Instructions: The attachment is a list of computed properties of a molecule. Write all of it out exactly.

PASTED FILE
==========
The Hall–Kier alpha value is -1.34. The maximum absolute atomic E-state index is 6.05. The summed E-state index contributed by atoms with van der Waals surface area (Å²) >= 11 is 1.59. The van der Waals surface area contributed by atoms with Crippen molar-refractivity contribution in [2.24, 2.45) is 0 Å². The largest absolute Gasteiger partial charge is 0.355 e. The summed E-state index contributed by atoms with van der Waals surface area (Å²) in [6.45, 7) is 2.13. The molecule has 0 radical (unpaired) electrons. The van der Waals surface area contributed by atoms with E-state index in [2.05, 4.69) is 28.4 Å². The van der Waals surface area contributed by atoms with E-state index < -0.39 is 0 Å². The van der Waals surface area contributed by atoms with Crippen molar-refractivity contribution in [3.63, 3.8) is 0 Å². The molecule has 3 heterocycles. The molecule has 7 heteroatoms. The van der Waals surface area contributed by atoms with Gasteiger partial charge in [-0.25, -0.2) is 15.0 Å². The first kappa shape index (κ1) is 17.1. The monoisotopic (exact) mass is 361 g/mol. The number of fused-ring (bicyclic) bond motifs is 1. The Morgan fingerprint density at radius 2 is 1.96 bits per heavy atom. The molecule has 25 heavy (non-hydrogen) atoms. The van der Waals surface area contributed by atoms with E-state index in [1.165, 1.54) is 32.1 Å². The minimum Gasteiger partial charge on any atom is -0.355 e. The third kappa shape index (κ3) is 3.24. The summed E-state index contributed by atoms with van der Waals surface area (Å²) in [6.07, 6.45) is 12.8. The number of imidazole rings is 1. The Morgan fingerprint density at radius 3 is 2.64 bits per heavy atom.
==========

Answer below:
The Hall–Kier alpha value is -1.34. The maximum absolute atomic E-state index is 6.05. The summed E-state index contributed by atoms with van der Waals surface area (Å²) >= 11 is 1.59. The van der Waals surface area contributed by atoms with Crippen molar-refractivity contribution in [2.24, 2.45) is 0 Å². The largest absolute Gasteiger partial charge is 0.355 e. The summed E-state index contributed by atoms with van der Waals surface area (Å²) in [6.45, 7) is 2.13. The molecule has 0 radical (unpaired) electrons. The van der Waals surface area contributed by atoms with E-state index in [2.05, 4.69) is 28.4 Å². The van der Waals surface area contributed by atoms with E-state index < -0.39 is 0 Å². The van der Waals surface area contributed by atoms with Crippen molar-refractivity contribution in [3.63, 3.8) is 0 Å². The molecule has 3 heterocycles. The molecule has 7 heteroatoms. The van der Waals surface area contributed by atoms with Gasteiger partial charge in [-0.25, -0.2) is 15.0 Å². The first kappa shape index (κ1) is 17.1. The monoisotopic (exact) mass is 361 g/mol. The number of fused-ring (bicyclic) bond motifs is 1. The Morgan fingerprint density at radius 2 is 1.96 bits per heavy atom. The molecule has 25 heavy (non-hydrogen) atoms. The van der Waals surface area contributed by atoms with E-state index in [1.165, 1.54) is 32.1 Å². The minimum Gasteiger partial charge on any atom is -0.355 e. The third kappa shape index (κ3) is 3.24. The summed E-state index contributed by atoms with van der Waals surface area (Å²) in [6.07, 6.45) is 12.8. The number of imidazole rings is 1. The Morgan fingerprint density at radius 3 is 2.64 bits per heavy atom.